Search America's historic newspaper pages from 1789-1943 or use the U.S. Newspaper Directory to find information about American newspapers published between 1690-present. Chronicling America is sponsored jointly by the
National Endowment for the Humanities and the Library of Congress. external link Learn more
Image provided by: University of Illinois at Urbana-Champaign Library, Urbana, IL
Newspaper Page Text
at the appointed time on the lady,
Mrs. Cromer, -whom she found in a
hoarding house in a good part of the
city. Mrs. Cromer, good natured
and middle-aged, impressed her fa
vorably. "You see, it's like this," said the
lady. "I'm going to live in a country
town. I shall be ajl alone and shall
not know any one in the place. I
don't know of anybody to take with
me. It's going to be lonesome and
small pay, but you said it was most
ly a home you wanted."
"Yes," broke in Marian, "that's it
I think I should like to go."
So it was settled; she was to leave
with Mrs. Cromer the next week.
When she was told the name of the
place was Rackley she gave a little
start, but what did it matter? No
one knew her there.
"Pollock's Folly" had suddenly
taken on a new lease of life. A force
of workmen were going in and out
and the transformation was the talk
of the town. The owner must be in
tending to bring a bride; but when
the middle-aged Mrs. Cromer and
her companion moved in, Rackley
was again disappointed.
"You see," said Mrs. Cromer to
Marian, "I have just the dearest
cousin in the world. When my for
tune went to smash and he found
me in a boarding house, he said:
'Now there's that empty house of
mine going to rack and ruin, and
you without a home it's selfish. If
you'll live there, I'll fix it up.' Well,
I jumped at it" And she told the girl
how the woman he had loved had
left him and the house he had meant
for her had been for years' too sa
cred a place to be ever entered by
any one. She did not mention his
name, but the story set Marian won
dering. "Isn't such a love a wonderful
thing?" mused the lady. "And to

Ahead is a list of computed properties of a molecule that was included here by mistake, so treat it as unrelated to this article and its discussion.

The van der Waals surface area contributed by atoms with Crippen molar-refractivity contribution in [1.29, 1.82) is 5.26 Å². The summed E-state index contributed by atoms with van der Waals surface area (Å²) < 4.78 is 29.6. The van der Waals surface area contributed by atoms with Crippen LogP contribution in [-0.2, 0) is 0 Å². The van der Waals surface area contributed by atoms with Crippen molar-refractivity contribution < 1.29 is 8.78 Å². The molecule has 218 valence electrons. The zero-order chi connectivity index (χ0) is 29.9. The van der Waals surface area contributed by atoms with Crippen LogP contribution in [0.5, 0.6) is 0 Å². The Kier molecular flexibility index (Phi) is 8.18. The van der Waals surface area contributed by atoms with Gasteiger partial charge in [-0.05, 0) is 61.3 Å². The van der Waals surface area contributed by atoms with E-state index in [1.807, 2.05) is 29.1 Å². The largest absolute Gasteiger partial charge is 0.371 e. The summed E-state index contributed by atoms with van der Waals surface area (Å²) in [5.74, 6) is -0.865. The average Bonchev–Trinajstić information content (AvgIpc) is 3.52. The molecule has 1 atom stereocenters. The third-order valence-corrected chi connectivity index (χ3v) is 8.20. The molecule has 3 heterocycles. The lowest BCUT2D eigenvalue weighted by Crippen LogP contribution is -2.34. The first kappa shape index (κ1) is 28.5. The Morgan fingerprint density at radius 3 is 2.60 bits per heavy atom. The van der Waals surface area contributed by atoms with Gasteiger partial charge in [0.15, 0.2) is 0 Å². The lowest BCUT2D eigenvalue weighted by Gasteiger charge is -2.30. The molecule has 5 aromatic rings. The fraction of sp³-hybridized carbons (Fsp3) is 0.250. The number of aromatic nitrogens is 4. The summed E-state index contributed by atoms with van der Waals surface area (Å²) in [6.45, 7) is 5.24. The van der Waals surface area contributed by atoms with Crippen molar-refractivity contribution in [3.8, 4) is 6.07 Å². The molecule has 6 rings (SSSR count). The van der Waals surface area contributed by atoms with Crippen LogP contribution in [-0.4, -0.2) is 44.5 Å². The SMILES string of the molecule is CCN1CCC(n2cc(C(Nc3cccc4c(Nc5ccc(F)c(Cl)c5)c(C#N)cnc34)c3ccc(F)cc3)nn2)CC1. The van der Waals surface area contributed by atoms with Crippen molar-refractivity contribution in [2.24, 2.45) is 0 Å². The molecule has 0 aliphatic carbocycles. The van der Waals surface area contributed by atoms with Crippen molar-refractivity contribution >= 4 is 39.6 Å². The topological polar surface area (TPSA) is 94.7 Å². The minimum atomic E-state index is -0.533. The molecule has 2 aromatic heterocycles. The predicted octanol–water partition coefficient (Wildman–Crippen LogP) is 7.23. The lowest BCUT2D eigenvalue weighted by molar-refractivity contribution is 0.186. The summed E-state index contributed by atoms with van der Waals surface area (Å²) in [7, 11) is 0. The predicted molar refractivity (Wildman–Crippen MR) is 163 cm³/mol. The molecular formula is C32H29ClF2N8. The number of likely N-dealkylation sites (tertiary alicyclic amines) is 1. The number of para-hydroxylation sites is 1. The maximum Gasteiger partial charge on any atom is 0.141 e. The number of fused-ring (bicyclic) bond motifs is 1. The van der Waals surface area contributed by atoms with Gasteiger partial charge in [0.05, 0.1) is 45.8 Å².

think that girl wasn't worthy of it!"
"No, she wasn't," answered Mar
Ian, "but she was young and foolish,"
The other woman looked up quick
ly. "Why, did you know her?" she
"You said she was young, didn't
you?" said the girl evasively.
"Why, there he is now!" cried Mrs.
Cromer, and the next moment Mar
ian was face to face with Pollock.
Both covered the shock "of meeting
as quietly as posoible with common
place greetings, but Mrs. Cromer
saw that something unusual had
happened and soon made an excuse
to leave them alone.
"I haven't any right," she said, to
even think you care to know, but "
And she told him the whole miser
able story of the last ten years.
"Oh, I came to know to realize
how foqlish how mad I had been,"
she added brokenly, "butit was too
"Yes too late," he said. And with
no more words he went
'It seemed strange to Marian that
she should be living in the place
which had been so lovingly conse
crated to her, only as an interloper.
She found herself watching and lis
tening for the sound of his voice; but
days and weeks went by and he did
not return. One morning she saw in
the newspaper which had just come
in a notice of the death of the noted
j tenor, Marco Torini. There was to
her no. sorrow m the news, only a
feeling of liberation. She went out
in a secluded corner of the garden
to be alone. Suddenly a voice broke
the silence. Pollock's voice, speak
ing to a workman. She started' to
go back, when he strode up quickly,
"Marian," he said. "I have been
thinking it may not be too late."
Looking into her eyes he knew
that he was right.
Connecticut courts are seeking to
punish a man for "blasphemy" be
cause he attacked the story of Jonah
and the whale. What would Jiappen
to one who disbelieved in Santa